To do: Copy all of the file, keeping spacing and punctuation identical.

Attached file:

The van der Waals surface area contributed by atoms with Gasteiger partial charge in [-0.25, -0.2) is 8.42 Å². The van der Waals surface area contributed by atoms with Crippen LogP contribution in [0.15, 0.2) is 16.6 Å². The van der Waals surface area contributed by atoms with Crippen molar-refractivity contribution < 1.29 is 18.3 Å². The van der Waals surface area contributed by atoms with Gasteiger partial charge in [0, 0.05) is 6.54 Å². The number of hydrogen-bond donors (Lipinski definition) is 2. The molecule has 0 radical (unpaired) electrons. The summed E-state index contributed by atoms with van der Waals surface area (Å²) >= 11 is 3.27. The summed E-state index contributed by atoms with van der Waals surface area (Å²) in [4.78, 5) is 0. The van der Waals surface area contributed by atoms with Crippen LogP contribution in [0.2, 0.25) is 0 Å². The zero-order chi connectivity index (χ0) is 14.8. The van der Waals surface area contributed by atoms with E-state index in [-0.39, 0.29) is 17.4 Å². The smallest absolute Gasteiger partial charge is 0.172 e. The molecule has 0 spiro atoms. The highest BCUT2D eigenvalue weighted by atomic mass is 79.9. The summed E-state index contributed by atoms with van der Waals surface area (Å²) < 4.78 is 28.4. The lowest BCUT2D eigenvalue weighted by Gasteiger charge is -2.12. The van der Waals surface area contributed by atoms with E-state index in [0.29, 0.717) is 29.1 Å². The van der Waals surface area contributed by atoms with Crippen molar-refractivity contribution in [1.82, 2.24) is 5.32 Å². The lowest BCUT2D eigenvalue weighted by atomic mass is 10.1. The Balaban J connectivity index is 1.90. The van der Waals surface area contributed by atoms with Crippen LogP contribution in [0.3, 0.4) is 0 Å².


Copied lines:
The van der Waals surface area contributed by atoms with Gasteiger partial charge in [-0.25, -0.2) is 8.42 Å². The van der Waals surface area contributed by atoms with Crippen LogP contribution in [0.15, 0.2) is 16.6 Å². The van der Waals surface area contributed by atoms with Crippen molar-refractivity contribution < 1.29 is 18.3 Å². The van der Waals surface area contributed by atoms with Gasteiger partial charge in [0, 0.05) is 6.54 Å². The number of hydrogen-bond donors (Lipinski definition) is 2. The molecule has 0 radical (unpaired) electrons. The summed E-state index contributed by atoms with van der Waals surface area (Å²) >= 11 is 3.27. The summed E-state index contributed by atoms with van der Waals surface area (Å²) in [4.78, 5) is 0. The van der Waals surface area contributed by atoms with Crippen LogP contribution in [0.2, 0.25) is 0 Å². The zero-order chi connectivity index (χ0) is 14.8. The van der Waals surface area contributed by atoms with E-state index in [-0.39, 0.29) is 17.4 Å². The smallest absolute Gasteiger partial charge is 0.172 e. The molecule has 0 spiro atoms. The highest BCUT2D eigenvalue weighted by atomic mass is 79.9. The summed E-state index contributed by atoms with van der Waals surface area (Å²) < 4.78 is 28.4. The lowest BCUT2D eigenvalue weighted by Gasteiger charge is -2.12. The van der Waals surface area contributed by atoms with E-state index in [0.29, 0.717) is 29.1 Å². The van der Waals surface area contributed by atoms with Crippen molar-refractivity contribution in [1.82, 2.24) is 5.32 Å². The lowest BCUT2D eigenvalue weighted by atomic mass is 10.1. The Balaban J connectivity index is 1.90. The van der Waals surface area contributed by atoms with Crippen LogP contribution in [0.3, 0.4) is 0 Å².